A Vaccine Alternative Protects Mice Against Malaria

English: A female mosquito of the Culicidae family (Culiseta longiareolata). Size: about 10mm length Location: Lisbon region, Portugal Türkçe: Culiseta longiareolata türü di?i bir sivrisinek. (Photo credit: Wikipedia)

English: A female mosquito of the Culicidae family (Culiseta longiareolata). Size: about 10mm length Location: Lisbon region, Portugal Türkçe: Culiseta longiareolata türü di?i bir sivrisinek. (Photo credit: Wikipedia)

Vectored immunoprophylaxis (VIP) injection triggers creation of antibodies that prevent malaria in 70 percent of mice

A study led by Johns Hopkins Bloomberg School of Public Health researchers found that injecting a vaccine-like compound into mice was effective in protecting them from malaria. The findings suggest a potential new path toward the elusive goal of malaria immunization.

Mice injected with a virus genetically altered to help the rodents create an antibody designed to fight the malaria parasite produced high levels of the anti-malaria antibody. The approach, known as Vector immunoprophylaxis, or VIP, has shown promise in HIV studies. It had never before been tested with malaria, for which no licensed vaccine exists.

A report on the research appears online Aug. 11 in the Proceedings of the National Academy of Sciences (PNAS).

Malaria is one of the world’s deadliest infectious diseases, killing as many as 1 million people per year, the majority of them children in Africa. Malaria patients get the disease from infected mosquitoes. Of the four types of malaria that affect humans, the parasite Plasmodium falciparum is the most lethal, responsible for the majority of malaria cases. Antimalarial treatments and mosquito habitat modification have contributed to a decline in malaria mortality. But the number of cases remains high, and stemming them is a top global health priority.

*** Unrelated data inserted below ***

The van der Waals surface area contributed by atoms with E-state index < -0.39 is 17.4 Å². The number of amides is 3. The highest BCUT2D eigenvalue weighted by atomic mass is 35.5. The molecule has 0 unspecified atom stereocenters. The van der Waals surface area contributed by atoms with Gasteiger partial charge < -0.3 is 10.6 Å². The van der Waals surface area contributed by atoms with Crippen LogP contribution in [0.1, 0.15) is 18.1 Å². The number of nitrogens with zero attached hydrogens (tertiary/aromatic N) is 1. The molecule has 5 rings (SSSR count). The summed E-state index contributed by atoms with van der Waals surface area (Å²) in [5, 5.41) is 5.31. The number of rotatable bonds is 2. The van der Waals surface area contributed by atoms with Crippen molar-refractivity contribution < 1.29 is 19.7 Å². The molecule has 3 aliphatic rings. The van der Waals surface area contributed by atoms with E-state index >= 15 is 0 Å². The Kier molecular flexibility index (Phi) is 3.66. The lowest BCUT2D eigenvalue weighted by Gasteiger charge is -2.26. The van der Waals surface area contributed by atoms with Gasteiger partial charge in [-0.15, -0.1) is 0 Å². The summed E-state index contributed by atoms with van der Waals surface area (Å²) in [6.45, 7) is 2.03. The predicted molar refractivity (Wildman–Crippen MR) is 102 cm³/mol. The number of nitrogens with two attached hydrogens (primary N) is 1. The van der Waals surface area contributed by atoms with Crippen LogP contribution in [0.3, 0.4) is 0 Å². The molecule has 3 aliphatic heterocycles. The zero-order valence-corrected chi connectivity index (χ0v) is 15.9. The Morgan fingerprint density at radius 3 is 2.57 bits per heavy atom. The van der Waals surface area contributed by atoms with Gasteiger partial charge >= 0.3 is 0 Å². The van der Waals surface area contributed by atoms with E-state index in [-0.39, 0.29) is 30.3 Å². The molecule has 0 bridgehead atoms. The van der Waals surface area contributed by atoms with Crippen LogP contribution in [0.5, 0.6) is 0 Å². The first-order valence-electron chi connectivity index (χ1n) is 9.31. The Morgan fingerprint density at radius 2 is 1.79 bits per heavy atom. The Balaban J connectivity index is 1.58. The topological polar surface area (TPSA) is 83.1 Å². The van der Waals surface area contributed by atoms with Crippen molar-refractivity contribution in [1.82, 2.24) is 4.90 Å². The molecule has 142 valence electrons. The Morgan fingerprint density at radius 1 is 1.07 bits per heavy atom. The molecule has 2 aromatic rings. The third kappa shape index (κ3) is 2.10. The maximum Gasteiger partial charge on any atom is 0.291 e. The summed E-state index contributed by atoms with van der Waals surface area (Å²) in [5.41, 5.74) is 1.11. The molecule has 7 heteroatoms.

In their study, researchers used a virus containing genes that were encoded to produce an antibody targeted to inhibit P. falciparum infection. Up to 70 percent of the mice injected with the VIP were protected from malaria-infected mosquito bites. In a subset of mice that produced higher levels of serum antibodies, the protection was 100 percent. The mice were tested a year after receiving a single injection of the virus and were shown to still produce high levels of the protective antibody.

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Scientists Find Insect DEET Receptors, Develop Safe Alternatives to DEET

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UC Riverside research has large implications for controlling insect-borne diseases worldwide

Insects are repelled by N,N-diethyl-m-toluamide, also known as DEET.  But exactly which olfactory receptors insects use to sense DEET has eluded scientists for long.

Now researchers at the University of California, Riverside have identified these DEET-detecting olfactory receptors that cause the repellency — a major breakthrough in the field of olfaction.

Further, the team of researchers has identified three safe compounds that mimic DEET and could one day be used to prevent the transmission of deadly vector-borne diseases such as malaria, dengue, West Nile virus, and yellow fever.

Study results appear online Oct. 2 in Nature.

“Until now, no one had a clue about which olfactory receptor insects used to avoid DEET,” saidAnandasankar Ray, an associate professor of entomology, who led the research team.  “Without the receptors, it is impossible to apply modern technology to design new repellents to improve upon DEET.”

The method Ray’s team used to identify the receptors examined in an unbiased fashion all the sensory neurons in the insect, which was the key to successfully finding them.  In their experiments, the researchers used the genetic model system Drosophila melanogaster  (fruit fly) that was genetically engineered in such a way that neurons activated by DEET glowed fluorescent green.  The researchers thus found the receptors, called Ir40a receptors, lining the inside of a poorly studied region of the antenna called the sacculus.